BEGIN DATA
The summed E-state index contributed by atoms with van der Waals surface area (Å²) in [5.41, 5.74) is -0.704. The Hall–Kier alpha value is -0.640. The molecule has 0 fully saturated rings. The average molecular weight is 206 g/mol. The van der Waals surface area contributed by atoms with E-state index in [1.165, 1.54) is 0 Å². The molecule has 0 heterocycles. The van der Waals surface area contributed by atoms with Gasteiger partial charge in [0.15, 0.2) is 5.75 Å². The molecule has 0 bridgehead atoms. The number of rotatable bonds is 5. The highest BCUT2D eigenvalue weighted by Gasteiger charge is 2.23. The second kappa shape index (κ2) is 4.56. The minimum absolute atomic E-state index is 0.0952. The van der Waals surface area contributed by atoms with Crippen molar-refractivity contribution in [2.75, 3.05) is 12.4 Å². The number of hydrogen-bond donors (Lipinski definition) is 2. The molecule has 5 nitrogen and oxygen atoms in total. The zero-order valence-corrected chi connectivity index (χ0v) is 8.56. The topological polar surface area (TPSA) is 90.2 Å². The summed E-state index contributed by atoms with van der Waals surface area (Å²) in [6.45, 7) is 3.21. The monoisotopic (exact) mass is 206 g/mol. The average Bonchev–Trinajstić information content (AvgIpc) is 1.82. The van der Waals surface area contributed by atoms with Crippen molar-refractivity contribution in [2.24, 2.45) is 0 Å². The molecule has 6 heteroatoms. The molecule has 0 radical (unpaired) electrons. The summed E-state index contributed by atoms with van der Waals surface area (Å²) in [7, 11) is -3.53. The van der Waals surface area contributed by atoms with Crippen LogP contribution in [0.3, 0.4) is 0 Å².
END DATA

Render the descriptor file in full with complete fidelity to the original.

The summed E-state index contributed by atoms with van der Waals surface area (Å²) in [5.41, 5.74) is -0.704. The Hall–Kier alpha value is -0.640. The molecule has 0 fully saturated rings. The average molecular weight is 206 g/mol. The van der Waals surface area contributed by atoms with E-state index in [1.165, 1.54) is 0 Å². The molecule has 0 heterocycles. The van der Waals surface area contributed by atoms with Gasteiger partial charge in [0.15, 0.2) is 5.75 Å². The molecule has 0 bridgehead atoms. The number of rotatable bonds is 5. The highest BCUT2D eigenvalue weighted by Gasteiger charge is 2.23. The second kappa shape index (κ2) is 4.56. The minimum absolute atomic E-state index is 0.0952. The van der Waals surface area contributed by atoms with Crippen molar-refractivity contribution in [2.75, 3.05) is 12.4 Å². The number of hydrogen-bond donors (Lipinski definition) is 2. The molecule has 5 nitrogen and oxygen atoms in total. The zero-order valence-corrected chi connectivity index (χ0v) is 8.56. The topological polar surface area (TPSA) is 90.2 Å². The summed E-state index contributed by atoms with van der Waals surface area (Å²) in [6.45, 7) is 3.21. The monoisotopic (exact) mass is 206 g/mol. The average Bonchev–Trinajstić information content (AvgIpc) is 1.82. The van der Waals surface area contributed by atoms with Crippen molar-refractivity contribution in [2.24, 2.45) is 0 Å². The molecule has 6 heteroatoms. The molecule has 0 radical (unpaired) electrons. The summed E-state index contributed by atoms with van der Waals surface area (Å²) in [7, 11) is -3.53. The van der Waals surface area contributed by atoms with Crippen LogP contribution in [0.3, 0.4) is 0 Å².